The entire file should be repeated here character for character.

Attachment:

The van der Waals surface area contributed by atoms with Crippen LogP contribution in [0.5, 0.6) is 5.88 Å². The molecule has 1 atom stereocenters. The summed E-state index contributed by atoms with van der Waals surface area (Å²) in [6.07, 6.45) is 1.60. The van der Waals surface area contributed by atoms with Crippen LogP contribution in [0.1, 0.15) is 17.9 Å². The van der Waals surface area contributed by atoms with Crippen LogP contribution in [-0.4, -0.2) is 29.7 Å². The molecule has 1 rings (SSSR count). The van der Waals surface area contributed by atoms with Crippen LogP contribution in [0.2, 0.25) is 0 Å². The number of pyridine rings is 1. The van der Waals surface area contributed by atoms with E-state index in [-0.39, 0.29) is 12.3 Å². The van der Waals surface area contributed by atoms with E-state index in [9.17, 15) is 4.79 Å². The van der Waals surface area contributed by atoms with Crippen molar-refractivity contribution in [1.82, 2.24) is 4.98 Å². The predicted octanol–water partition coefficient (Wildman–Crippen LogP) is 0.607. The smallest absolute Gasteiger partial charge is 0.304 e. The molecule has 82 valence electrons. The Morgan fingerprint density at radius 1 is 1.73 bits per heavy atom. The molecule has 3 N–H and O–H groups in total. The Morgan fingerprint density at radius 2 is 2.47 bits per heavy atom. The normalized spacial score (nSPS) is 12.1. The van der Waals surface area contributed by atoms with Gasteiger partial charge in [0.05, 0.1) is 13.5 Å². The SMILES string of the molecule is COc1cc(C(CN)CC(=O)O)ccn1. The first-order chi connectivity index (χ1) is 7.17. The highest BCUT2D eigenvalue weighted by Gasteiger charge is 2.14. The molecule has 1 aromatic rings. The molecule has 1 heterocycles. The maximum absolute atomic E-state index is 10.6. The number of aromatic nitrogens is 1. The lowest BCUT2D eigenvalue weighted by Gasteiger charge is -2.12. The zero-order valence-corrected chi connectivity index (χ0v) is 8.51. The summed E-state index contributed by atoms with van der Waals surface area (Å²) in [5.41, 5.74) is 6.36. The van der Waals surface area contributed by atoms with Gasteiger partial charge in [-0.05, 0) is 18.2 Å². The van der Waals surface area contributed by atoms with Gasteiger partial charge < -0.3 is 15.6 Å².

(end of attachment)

The van der Waals surface area contributed by atoms with Crippen LogP contribution in [0.5, 0.6) is 5.88 Å². The molecule has 1 atom stereocenters. The summed E-state index contributed by atoms with van der Waals surface area (Å²) in [6.07, 6.45) is 1.60. The van der Waals surface area contributed by atoms with Crippen LogP contribution in [0.1, 0.15) is 17.9 Å². The van der Waals surface area contributed by atoms with Crippen LogP contribution in [-0.4, -0.2) is 29.7 Å². The molecule has 1 rings (SSSR count). The van der Waals surface area contributed by atoms with Crippen LogP contribution in [0.2, 0.25) is 0 Å². The number of pyridine rings is 1. The van der Waals surface area contributed by atoms with E-state index in [-0.39, 0.29) is 12.3 Å². The van der Waals surface area contributed by atoms with E-state index in [9.17, 15) is 4.79 Å². The van der Waals surface area contributed by atoms with Crippen molar-refractivity contribution in [1.82, 2.24) is 4.98 Å². The predicted octanol–water partition coefficient (Wildman–Crippen LogP) is 0.607. The smallest absolute Gasteiger partial charge is 0.304 e. The molecule has 82 valence electrons. The Morgan fingerprint density at radius 1 is 1.73 bits per heavy atom. The molecule has 3 N–H and O–H groups in total. The Morgan fingerprint density at radius 2 is 2.47 bits per heavy atom. The normalized spacial score (nSPS) is 12.1. The van der Waals surface area contributed by atoms with Gasteiger partial charge in [0.05, 0.1) is 13.5 Å². The SMILES string of the molecule is COc1cc(C(CN)CC(=O)O)ccn1. The first-order chi connectivity index (χ1) is 7.17. The highest BCUT2D eigenvalue weighted by Gasteiger charge is 2.14. The molecule has 1 aromatic rings. The molecule has 1 heterocycles. The maximum absolute atomic E-state index is 10.6. The number of aromatic nitrogens is 1. The lowest BCUT2D eigenvalue weighted by Gasteiger charge is -2.12. The zero-order valence-corrected chi connectivity index (χ0v) is 8.51. The summed E-state index contributed by atoms with van der Waals surface area (Å²) in [5.41, 5.74) is 6.36. The van der Waals surface area contributed by atoms with Gasteiger partial charge in [-0.05, 0) is 18.2 Å². The van der Waals surface area contributed by atoms with Gasteiger partial charge < -0.3 is 15.6 Å².